contains from 25 to 30 per cent. of tannin (see BULLETIN OF THE IMPERIAL
INSTITUTE, vol. x. 1912, p. 45).

Two further samples were sent in 1916. The first sample "consisted of a
finely-ground yellowish-green powder, containing a quantity of sand,
small stones and iron dust." The second sample consisted of a
"coarsely-ground, yellowish-green powder, containing a quantity of
pinkish unground twigs, sand and small stones, together with some iron
dust."

The results of examination were as follows:

                                    NO. 1.    NO. 2.
                                    _Per cent._   _Per cent._
  Moisture                             9.3              9.2
  Insoluble matters                   53.6             57.8
  Extractive matters (non-tannin)     14.6             13.0
  Tannin                              22.5             20.0
  Ash                                  8.5             12.3
  ---------------------------------------------------------
  Tintometer readings--Red             0.7              1.2
                       Yellow          2.1              2.5

Both samples were low in tannin, compared with the Sicilian percentage
of 25 to 30.

Sample No. 1 was valued at £13, and No. 2 at £12, per ton, with Sicilian
sumach at £15 per ton; the lower value being due to the lower tannin
contents, owing to the presence of sand, dirt, etc. It may be assumed
that if more care in preparing clean samples were taken, Cyprus sumach
would greatly improve its market value.


_Valonea_

There are a few well-grown specimens of valonea oak (_Quercus Ægilops_)
to be seen, but being a slow grower and as it takes many years to reach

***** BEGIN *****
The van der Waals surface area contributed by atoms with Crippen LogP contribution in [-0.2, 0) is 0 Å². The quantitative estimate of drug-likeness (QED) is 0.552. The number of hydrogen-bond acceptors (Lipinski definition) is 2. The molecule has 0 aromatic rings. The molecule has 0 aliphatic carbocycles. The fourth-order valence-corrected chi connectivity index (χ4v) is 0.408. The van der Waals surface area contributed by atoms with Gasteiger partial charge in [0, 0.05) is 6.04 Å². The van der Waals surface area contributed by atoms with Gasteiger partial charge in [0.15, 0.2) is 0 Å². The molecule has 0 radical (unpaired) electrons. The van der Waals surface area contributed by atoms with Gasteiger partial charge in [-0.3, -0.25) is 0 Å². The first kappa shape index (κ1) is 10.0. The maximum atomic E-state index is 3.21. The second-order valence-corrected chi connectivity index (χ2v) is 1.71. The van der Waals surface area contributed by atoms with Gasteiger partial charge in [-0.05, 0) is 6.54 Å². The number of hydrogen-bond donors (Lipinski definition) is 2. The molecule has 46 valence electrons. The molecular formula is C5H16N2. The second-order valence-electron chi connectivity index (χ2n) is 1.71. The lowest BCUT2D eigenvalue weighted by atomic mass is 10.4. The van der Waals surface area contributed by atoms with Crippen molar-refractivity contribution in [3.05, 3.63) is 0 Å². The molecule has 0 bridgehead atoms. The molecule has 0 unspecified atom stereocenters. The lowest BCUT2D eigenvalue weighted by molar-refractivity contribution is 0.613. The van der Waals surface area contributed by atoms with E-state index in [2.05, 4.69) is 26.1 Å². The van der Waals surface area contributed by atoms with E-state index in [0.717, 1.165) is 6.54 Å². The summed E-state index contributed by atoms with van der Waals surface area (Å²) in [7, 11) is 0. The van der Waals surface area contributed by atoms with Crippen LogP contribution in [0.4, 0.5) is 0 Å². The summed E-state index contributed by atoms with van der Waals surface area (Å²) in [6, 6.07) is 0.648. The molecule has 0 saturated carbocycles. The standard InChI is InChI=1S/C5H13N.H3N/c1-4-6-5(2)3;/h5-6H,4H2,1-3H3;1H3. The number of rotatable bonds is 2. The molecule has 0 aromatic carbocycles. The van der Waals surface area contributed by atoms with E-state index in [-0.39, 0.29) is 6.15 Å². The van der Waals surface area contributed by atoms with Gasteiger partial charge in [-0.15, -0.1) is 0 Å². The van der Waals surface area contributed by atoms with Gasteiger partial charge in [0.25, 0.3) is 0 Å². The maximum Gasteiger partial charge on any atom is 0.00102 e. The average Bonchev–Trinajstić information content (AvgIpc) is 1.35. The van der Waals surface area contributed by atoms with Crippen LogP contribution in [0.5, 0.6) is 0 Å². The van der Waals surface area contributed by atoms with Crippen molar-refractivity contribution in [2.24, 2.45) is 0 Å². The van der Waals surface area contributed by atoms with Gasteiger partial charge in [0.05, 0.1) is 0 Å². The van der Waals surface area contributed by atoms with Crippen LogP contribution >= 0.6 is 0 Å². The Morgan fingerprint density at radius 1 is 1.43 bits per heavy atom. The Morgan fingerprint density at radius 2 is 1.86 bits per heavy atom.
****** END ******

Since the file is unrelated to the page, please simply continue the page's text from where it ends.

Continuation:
the stage when it yields a profit, it does not commend itself to the
Cypriot tree planter. It prefers deep soil and requires artificial
irrigation or a greater rainfall than we have in Cyprus.

It has been tried at Salamis and failed, and also at Machaera with the
same result. It has been grown also on Troödos, but after six years'
growth attained a height of only 1 foot.

Only an insignificant quantity of Valonea cups are locally produced.
These come from the Paphos district and are said to be rather poor in
tannin. The bulk comes from Anatolia. The pre-war price for the latter
was 5_s._ per cantar of 44 okes, that for the locally grown was 20 paras
per oke on the spot, transport charges bringing up the price to about 1
copper piastre per oke delivered.


_Acacia Barks_

_Acacia pycnantha_ has been grown in Cyprus, but does not acclimatise
well, and neither the soil nor climate seems favourable. _A. mollissima_
also has not shown any very successful growth. _A. cyanophylla_ and _A.
longifolia_, on the other hand, thrive excellently. They are great
drought-resisters and grow on almost any soil. They have been very